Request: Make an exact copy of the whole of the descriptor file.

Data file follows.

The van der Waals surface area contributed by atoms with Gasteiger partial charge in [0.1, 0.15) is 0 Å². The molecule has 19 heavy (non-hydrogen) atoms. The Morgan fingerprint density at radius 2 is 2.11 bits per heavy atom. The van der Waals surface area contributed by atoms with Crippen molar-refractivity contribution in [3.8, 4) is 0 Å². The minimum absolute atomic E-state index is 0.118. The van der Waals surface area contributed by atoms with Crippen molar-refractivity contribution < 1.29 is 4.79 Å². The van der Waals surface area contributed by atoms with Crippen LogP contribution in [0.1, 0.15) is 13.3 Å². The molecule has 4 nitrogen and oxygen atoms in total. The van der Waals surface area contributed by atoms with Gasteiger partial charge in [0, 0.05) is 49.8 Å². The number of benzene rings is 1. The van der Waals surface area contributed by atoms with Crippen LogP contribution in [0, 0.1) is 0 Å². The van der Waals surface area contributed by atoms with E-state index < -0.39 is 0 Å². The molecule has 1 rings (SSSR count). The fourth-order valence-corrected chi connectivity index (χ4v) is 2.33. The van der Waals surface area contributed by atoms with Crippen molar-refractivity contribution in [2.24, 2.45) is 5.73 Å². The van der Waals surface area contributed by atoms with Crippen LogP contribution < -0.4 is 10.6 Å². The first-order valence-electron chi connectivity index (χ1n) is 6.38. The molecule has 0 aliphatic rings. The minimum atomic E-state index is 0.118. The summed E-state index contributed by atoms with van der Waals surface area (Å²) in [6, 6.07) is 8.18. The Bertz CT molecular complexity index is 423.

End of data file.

The van der Waals surface area contributed by atoms with Gasteiger partial charge in [0.1, 0.15) is 0 Å². The molecule has 19 heavy (non-hydrogen) atoms. The Morgan fingerprint density at radius 2 is 2.11 bits per heavy atom. The van der Waals surface area contributed by atoms with Crippen molar-refractivity contribution in [3.8, 4) is 0 Å². The minimum absolute atomic E-state index is 0.118. The van der Waals surface area contributed by atoms with Crippen molar-refractivity contribution < 1.29 is 4.79 Å². The van der Waals surface area contributed by atoms with Crippen LogP contribution in [0.1, 0.15) is 13.3 Å². The molecule has 4 nitrogen and oxygen atoms in total. The van der Waals surface area contributed by atoms with Gasteiger partial charge in [0, 0.05) is 49.8 Å². The number of benzene rings is 1. The van der Waals surface area contributed by atoms with Crippen LogP contribution in [0, 0.1) is 0 Å². The van der Waals surface area contributed by atoms with E-state index < -0.39 is 0 Å². The molecule has 1 rings (SSSR count). The fourth-order valence-corrected chi connectivity index (χ4v) is 2.33. The van der Waals surface area contributed by atoms with Crippen molar-refractivity contribution in [2.24, 2.45) is 5.73 Å². The van der Waals surface area contributed by atoms with Crippen LogP contribution < -0.4 is 10.6 Å². The first-order valence-electron chi connectivity index (χ1n) is 6.38. The molecule has 0 aliphatic rings. The minimum atomic E-state index is 0.118. The summed E-state index contributed by atoms with van der Waals surface area (Å²) in [6, 6.07) is 8.18. The Bertz CT molecular complexity index is 423.